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22 March 2022 Landscape acidification has trophic-mediated effects on Ovenbirds (Seiurus aurocapilla)
Matthew R. Pintar, Brian J. Olsen
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Abstract

Acid deposition from fossil fuel combustion caused calcium depletion in eastern North America during the 20th century, and calcium is a critical resource for birds during both the egg laying and nesting periods. The effects of acid deposition on animals have largely acted through trophic relationships, with reduced calcium availability in prey possibly being a limiting factor for forest songbirds. Following 21 years of experimental whole-watershed acidification at the Bear Brook Watershed in Maine, we investigated Ovenbird (Seiurus aurocapilla) territory size and potential prey (leaf litter arthropod) abundance, assemblage, and calcium concentration during one breeding season. We delineated and estimated the area of 8 Ovenbird territories in an acidified and a control watershed, but found that territory size did not differ between watersheds. However, while calcium concentrations of potential prey also did not differ between watersheds, territory size decreased as calcium concentrations of potential prey increased, regardless of watershed. Our results suggest that calcium limitation can be a determinant of territory size in some landscapes, and this provides further support to importance of the role of calcium in the lives of passerines.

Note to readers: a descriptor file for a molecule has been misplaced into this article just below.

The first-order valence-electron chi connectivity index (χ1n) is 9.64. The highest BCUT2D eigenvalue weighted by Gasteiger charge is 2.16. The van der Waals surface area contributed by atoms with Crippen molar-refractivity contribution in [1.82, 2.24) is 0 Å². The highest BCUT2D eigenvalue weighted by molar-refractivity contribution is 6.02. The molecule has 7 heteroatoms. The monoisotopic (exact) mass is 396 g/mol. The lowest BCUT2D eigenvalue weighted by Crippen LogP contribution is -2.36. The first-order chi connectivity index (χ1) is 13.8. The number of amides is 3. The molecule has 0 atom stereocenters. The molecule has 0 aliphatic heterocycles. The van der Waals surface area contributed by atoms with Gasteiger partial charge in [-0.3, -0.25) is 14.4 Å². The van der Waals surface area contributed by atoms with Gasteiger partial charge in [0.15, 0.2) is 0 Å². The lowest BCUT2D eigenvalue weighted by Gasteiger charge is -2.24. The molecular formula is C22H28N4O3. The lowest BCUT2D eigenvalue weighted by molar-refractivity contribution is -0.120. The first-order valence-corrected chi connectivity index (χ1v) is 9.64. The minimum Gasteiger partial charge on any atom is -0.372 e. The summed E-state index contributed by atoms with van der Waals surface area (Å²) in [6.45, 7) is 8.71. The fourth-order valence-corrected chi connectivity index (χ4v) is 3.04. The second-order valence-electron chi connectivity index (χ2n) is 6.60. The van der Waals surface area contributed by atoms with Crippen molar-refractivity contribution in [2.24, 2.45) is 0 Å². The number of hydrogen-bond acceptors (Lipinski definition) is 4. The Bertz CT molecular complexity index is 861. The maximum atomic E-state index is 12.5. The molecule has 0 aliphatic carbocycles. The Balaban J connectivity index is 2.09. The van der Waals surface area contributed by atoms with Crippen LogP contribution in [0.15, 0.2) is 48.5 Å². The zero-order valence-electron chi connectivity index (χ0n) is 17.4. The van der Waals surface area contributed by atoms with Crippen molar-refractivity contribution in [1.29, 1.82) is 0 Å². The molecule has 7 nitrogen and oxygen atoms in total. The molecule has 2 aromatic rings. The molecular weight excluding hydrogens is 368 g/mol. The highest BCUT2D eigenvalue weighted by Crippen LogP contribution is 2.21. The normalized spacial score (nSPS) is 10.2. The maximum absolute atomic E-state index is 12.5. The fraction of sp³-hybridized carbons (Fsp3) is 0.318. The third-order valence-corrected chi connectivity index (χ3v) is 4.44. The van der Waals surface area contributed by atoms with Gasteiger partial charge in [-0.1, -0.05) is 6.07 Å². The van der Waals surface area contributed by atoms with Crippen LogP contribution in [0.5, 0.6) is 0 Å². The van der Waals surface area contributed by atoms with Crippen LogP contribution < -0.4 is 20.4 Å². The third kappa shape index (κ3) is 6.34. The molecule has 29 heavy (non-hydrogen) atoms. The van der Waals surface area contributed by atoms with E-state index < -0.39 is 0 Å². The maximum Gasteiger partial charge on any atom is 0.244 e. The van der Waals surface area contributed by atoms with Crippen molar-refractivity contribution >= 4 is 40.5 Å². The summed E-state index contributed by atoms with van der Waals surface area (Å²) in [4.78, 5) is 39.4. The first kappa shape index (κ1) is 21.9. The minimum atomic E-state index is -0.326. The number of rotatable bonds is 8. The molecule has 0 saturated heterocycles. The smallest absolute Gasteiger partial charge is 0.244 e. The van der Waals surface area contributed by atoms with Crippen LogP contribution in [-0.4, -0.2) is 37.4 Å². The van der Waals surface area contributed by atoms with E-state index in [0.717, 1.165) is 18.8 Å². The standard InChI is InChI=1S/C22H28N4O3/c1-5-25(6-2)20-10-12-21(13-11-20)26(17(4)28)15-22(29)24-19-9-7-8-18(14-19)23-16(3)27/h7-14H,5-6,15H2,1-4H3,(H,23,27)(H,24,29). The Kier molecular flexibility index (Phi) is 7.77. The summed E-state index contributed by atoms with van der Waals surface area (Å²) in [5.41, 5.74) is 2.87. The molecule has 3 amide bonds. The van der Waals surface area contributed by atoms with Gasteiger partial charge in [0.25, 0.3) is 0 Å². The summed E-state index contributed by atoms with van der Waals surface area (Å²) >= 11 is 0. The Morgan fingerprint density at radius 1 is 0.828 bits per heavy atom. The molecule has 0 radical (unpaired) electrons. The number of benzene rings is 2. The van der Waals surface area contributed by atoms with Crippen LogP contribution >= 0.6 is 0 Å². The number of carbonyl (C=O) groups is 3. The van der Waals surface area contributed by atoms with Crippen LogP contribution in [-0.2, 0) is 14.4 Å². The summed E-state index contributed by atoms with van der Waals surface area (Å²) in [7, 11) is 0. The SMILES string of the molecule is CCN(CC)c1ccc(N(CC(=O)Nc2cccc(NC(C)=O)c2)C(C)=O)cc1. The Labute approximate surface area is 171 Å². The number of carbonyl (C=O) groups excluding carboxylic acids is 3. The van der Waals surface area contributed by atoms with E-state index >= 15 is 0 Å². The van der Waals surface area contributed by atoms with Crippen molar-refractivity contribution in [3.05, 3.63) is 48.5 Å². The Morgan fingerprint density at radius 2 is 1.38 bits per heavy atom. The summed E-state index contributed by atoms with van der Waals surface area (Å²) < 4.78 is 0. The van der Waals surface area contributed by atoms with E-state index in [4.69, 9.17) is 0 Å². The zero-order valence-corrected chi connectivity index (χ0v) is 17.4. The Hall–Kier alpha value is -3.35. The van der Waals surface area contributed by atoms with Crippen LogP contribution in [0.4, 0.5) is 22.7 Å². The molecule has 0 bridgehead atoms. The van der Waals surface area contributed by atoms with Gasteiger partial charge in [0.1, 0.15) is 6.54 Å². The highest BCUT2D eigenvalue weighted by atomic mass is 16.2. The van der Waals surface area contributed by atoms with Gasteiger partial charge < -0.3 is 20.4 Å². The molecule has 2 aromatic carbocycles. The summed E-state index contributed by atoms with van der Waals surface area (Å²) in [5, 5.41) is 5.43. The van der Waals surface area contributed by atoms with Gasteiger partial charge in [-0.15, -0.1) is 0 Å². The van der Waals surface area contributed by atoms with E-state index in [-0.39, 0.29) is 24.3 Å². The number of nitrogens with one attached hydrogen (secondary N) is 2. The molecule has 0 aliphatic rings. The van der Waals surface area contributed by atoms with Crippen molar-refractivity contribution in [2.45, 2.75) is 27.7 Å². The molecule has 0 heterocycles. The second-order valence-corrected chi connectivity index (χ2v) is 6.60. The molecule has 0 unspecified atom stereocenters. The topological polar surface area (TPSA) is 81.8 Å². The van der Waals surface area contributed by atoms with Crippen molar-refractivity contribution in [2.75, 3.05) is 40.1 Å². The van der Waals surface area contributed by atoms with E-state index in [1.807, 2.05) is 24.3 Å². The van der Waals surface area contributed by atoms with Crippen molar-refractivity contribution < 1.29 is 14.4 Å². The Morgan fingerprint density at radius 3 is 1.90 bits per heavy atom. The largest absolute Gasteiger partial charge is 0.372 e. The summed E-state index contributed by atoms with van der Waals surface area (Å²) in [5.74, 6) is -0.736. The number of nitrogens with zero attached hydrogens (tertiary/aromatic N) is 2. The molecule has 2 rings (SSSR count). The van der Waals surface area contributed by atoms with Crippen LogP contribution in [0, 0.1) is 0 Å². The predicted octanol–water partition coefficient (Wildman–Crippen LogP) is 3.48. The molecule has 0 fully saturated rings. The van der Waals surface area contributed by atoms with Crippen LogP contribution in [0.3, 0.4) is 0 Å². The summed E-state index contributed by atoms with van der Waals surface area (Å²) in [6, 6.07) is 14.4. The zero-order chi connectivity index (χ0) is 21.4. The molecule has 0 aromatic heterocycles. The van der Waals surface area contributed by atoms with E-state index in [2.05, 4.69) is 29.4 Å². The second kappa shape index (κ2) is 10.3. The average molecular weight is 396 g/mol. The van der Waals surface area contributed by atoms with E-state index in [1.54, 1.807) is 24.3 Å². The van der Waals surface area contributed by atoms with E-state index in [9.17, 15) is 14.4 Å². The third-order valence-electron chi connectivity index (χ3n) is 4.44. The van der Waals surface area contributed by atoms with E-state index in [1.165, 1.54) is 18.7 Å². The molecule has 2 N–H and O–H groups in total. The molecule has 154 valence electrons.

Matthew R. Pintar and Brian J. Olsen "Landscape acidification has trophic-mediated effects on Ovenbirds (Seiurus aurocapilla)," The Wilson Journal of Ornithology 133(3), 490-495, (22 March 2022). https://doi.org/10.1676/20-0076
Received: 17 June 2020; Accepted: 1 October 2021; Published: 22 March 2022
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KEYWORDS
acid deposition
breeding ecology
calcium
Nutrient limitation
trophic interactions
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